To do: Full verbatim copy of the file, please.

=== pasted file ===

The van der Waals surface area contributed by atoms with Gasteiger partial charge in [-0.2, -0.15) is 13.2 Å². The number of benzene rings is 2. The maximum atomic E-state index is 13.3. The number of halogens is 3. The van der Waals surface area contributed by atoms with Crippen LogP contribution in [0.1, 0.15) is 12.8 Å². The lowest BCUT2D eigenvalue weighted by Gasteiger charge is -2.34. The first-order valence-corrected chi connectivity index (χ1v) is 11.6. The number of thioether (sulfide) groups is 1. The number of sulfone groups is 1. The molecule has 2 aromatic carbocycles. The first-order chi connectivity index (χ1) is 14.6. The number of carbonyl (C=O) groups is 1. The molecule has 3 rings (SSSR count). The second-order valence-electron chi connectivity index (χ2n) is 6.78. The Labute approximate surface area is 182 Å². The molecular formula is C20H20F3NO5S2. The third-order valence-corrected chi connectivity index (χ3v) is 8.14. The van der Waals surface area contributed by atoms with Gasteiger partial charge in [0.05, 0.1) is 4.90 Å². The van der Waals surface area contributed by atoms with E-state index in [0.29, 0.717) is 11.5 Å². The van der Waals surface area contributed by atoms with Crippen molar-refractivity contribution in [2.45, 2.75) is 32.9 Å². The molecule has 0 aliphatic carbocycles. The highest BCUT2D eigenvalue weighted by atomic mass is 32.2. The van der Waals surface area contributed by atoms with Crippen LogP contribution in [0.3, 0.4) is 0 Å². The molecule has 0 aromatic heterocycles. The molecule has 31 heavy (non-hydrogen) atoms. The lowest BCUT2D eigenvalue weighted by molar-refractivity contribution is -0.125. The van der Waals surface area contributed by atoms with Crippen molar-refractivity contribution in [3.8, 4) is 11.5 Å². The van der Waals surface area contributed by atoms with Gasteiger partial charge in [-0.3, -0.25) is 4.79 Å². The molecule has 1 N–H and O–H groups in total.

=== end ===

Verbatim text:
The van der Waals surface area contributed by atoms with Gasteiger partial charge in [-0.2, -0.15) is 13.2 Å². The number of benzene rings is 2. The maximum atomic E-state index is 13.3. The number of halogens is 3. The van der Waals surface area contributed by atoms with Crippen LogP contribution in [0.1, 0.15) is 12.8 Å². The lowest BCUT2D eigenvalue weighted by Gasteiger charge is -2.34. The first-order valence-corrected chi connectivity index (χ1v) is 11.6. The number of thioether (sulfide) groups is 1. The number of sulfone groups is 1. The molecule has 2 aromatic carbocycles. The first-order chi connectivity index (χ1) is 14.6. The number of carbonyl (C=O) groups is 1. The molecule has 3 rings (SSSR count). The second-order valence-electron chi connectivity index (χ2n) is 6.78. The Labute approximate surface area is 182 Å². The molecular formula is C20H20F3NO5S2. The third-order valence-corrected chi connectivity index (χ3v) is 8.14. The van der Waals surface area contributed by atoms with Gasteiger partial charge in [0.05, 0.1) is 4.90 Å². The van der Waals surface area contributed by atoms with E-state index in [0.29, 0.717) is 11.5 Å². The van der Waals surface area contributed by atoms with Crippen molar-refractivity contribution in [2.45, 2.75) is 32.9 Å². The molecule has 0 aliphatic carbocycles. The highest BCUT2D eigenvalue weighted by atomic mass is 32.2. The van der Waals surface area contributed by atoms with Crippen LogP contribution in [0.3, 0.4) is 0 Å². The molecule has 0 aromatic heterocycles. The molecule has 31 heavy (non-hydrogen) atoms. The lowest BCUT2D eigenvalue weighted by molar-refractivity contribution is -0.125. The van der Waals surface area contributed by atoms with Crippen molar-refractivity contribution in [3.8, 4) is 11.5 Å². The van der Waals surface area contributed by atoms with Gasteiger partial charge in [-0.3, -0.25) is 4.79 Å². The molecule has 1 N–H and O–H groups in total.